Clojure Basics

When learning a new language I like to collate the bare minimum amount of syntax and language information in order to start playing around with it by solving Project Euler Problems.

This is for my own reference really, but hopefully it could be handy for someone else going along the same path. Its really the absolute minimum that you’d need to start having fun.

Table of Contents

  1. Basic Syntax
    1. Forms
    2. Operations
    3. Control Flow
      1. if
      2. cond
      3. do
      4. when
      5. and
      6. or
    4. Data Types
      1. Strings
      2. Numbers
    5. Data Structures
      1. Lists
      2. Vectors
      3. Maps
      4. Sets
      5. Keywords
    6. Core functions
      1. def
      2. cons
      3. conj
      4. first
      5. next
      6. rest
      7. nth
      8. take
      9. drop
      10. complement
  2. Writing Functions
    1. The Structure of a Function
    2. Arity
      1. Using Arity Overloading to provide default arguments
      2. Rest parameter
    3. Destructuring
      1. Vectors
      2. Maps
    4. Anonymous Functions
    5. Threading
  3. Tests
    1. Writing and running tests
    2. Asserts
    3. lein-test-refresh
    4. test.check
  4. Functional Tools
    1. Apply
    2. Partial
    3. Map
    4. Reduce
    5. Filter
    6. Comp
    7. Memoize
  5. Namespaces
    1. What are namespaces?
    2. Creating namespaces
    3. Alias
  6. Macros
    1. What are Macros?

Please note that several of the code examples in this are reworked examples from one of the following:


Basic Syntax

Forms

Forms are the basis of Clojure’s syntax. These include:

  • operations

  • literal representations of data, such as:
    • strings
    • numbers
  • data structures, such as:
    • lists
    • vectors
    • maps

Operations

In Clojure operations all take the form of: open-parenthesis, operator, operands, close-parenthesis

    (operator operand-a operand-b)

Control Flow

if

Clojure has conditionals to control flow, such as if, which has the following structure:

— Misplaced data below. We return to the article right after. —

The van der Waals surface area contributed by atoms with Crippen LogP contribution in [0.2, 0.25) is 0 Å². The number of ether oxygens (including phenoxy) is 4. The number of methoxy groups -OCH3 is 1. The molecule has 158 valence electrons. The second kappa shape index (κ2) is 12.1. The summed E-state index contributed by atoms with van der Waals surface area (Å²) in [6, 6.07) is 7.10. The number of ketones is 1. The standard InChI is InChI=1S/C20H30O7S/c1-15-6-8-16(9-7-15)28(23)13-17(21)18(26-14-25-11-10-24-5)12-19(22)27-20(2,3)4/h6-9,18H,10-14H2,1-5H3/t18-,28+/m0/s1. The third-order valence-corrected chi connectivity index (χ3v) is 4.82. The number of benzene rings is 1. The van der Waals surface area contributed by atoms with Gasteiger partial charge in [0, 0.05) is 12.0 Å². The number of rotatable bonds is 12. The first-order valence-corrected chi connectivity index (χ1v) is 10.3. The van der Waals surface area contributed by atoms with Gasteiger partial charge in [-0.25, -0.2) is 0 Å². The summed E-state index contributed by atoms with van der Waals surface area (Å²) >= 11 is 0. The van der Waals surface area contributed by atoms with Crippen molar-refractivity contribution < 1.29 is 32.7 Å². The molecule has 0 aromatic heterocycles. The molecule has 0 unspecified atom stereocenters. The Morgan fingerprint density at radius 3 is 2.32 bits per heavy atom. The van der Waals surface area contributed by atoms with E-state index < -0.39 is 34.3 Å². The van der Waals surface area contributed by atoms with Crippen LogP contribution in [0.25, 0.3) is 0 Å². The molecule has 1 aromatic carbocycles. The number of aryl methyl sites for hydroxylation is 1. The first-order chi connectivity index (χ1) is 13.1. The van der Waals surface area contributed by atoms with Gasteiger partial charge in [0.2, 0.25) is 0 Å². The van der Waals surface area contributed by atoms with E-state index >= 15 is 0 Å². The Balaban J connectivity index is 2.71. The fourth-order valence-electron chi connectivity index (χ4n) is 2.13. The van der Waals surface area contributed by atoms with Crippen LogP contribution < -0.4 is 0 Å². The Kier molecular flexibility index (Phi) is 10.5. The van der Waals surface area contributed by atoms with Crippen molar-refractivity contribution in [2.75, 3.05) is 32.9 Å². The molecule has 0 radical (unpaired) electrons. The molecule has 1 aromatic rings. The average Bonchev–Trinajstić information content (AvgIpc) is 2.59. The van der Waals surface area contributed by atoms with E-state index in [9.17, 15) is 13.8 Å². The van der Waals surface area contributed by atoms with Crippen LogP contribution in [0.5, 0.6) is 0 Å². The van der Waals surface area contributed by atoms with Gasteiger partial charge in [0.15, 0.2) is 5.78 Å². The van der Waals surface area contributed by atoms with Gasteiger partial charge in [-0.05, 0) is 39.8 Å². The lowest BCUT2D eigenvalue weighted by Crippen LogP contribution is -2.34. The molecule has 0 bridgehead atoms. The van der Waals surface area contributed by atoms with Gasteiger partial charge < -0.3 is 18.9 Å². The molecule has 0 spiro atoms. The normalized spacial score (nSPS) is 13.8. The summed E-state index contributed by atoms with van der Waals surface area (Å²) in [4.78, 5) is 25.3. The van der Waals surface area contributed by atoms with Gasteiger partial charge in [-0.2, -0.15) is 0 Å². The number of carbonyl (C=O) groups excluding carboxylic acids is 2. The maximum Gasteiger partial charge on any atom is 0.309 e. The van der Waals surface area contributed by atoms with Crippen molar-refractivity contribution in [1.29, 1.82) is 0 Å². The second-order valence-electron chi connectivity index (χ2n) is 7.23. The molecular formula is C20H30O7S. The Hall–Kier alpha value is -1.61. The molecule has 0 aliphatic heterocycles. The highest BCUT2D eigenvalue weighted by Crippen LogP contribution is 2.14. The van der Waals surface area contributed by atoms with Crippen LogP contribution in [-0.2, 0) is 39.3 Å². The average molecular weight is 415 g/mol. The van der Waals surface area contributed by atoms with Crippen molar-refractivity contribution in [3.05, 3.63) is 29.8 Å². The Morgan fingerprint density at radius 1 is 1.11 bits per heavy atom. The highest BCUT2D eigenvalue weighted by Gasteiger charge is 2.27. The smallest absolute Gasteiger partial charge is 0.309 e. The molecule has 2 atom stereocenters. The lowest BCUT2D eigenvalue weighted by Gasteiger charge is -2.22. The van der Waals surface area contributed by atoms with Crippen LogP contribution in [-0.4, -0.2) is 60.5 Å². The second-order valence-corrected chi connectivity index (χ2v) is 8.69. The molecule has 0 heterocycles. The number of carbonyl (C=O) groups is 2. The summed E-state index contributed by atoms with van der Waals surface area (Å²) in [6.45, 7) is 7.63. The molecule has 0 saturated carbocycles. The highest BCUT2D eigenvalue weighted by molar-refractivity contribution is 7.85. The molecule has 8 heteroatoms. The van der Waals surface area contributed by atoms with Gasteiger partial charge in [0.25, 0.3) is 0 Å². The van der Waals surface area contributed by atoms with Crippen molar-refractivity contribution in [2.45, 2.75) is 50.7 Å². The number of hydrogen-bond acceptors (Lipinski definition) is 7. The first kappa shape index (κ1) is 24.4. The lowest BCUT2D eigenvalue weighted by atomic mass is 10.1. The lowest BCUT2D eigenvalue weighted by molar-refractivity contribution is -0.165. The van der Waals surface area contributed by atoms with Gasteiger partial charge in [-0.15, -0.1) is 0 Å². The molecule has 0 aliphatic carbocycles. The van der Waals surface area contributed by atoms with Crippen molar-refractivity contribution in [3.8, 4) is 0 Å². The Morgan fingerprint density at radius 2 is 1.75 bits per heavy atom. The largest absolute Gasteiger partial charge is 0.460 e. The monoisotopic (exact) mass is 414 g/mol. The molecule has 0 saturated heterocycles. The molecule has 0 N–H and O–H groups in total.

(if operation-that-returns-Boolean
      then-do-this
      else-do-this)

Notice that the operator if takes takes three operands here. The first is resolves to a Boolean. If this is truthy then the first of the two possible branches will be evaluated (in this case then-do-this). Otherwise, the other branch, else-do-this will be evaluated.

Having the other branch is optional, much like an else term in Ruby or Python. If no alternate branch is provided, when the conditional is evaluated as false, Clojure will return nil.

  1. Truthy and Falsey expressions:
  • Falsey: false , nil
  • Truthy: true , everything else

Notably, the number 0 is a truthy expression in Clojure.

cond

The cond function is for a switch-like control flow. Each condition is stated, followed by the result of that condition.

    (defn pos-neg-or-zero
      "Determines whether or not n is positive, negative, or zero"
      [n]
      (cond
        (< n 0) "negative"
        (> n 0) "positive"
        :else "zero"))
    
    (pos-neg-or-zero 5)
    
    ;=> "positive"
    
    (pos-neg-or-zero -1)
    
    ;=> "negative"
    
    (pos-neg-or-zero 0)
    
    ;=> "zero"

do

The do operator allows you to evaluate multiple expressions in order.

    (do (+ println "hello")
        (+ println "hello again!"))
    
    ;=> hello
    ;=> hello again!
    ;=> nil

Here we have used **println** to print a string as a line.
the **;=>** symbols represent the output of evaluating this **do** expression.
Here each of the sub-expressions have been executed. 
Finally, the return value of the last sub-expression is returned.
(**println** expressions return **nil**)


<a id="orgc45d601"></a>

### when

the **when** operator works like a **if** operator, 
but with no optional second branch. Therefore **when** always returns nil when the Boolean is falsey.
**when** also allows you to evaluate multiple expressions, like **do**.


```clojure
    (when true
      (println "multiple")
      (println "expressions"))
    
    ;=> multiple
    ;=> expressions
    ;=> nil

and

The and operator returns the first falsey value, or if there are no falsey values, the last truthy one.

    (and false true)
    ;=> false
    
    (and (= "a" "a") true 1 0 "last one")
    ;=> "last one"
    
    (and 0 "my string" nil true)
    ;=> nil

or

The or operator returns the first truthy value, or if there are no truthy values, the last value

    (or false true)
    ;=> true
    
    (or 1 0 "last one")
    ;=> 1
    
    (or 0 "my string" nil true)
    ;=> 0

Data Types

Strings

Strings are surrounded in double quotes. A backslash can be used to escape special characters.

    (println "let's print some double quotes: \"\"\"")
    
    ;=> let's print some double quotes: """
    ;=> nil

The function str can be used to make a single string out of multiple string.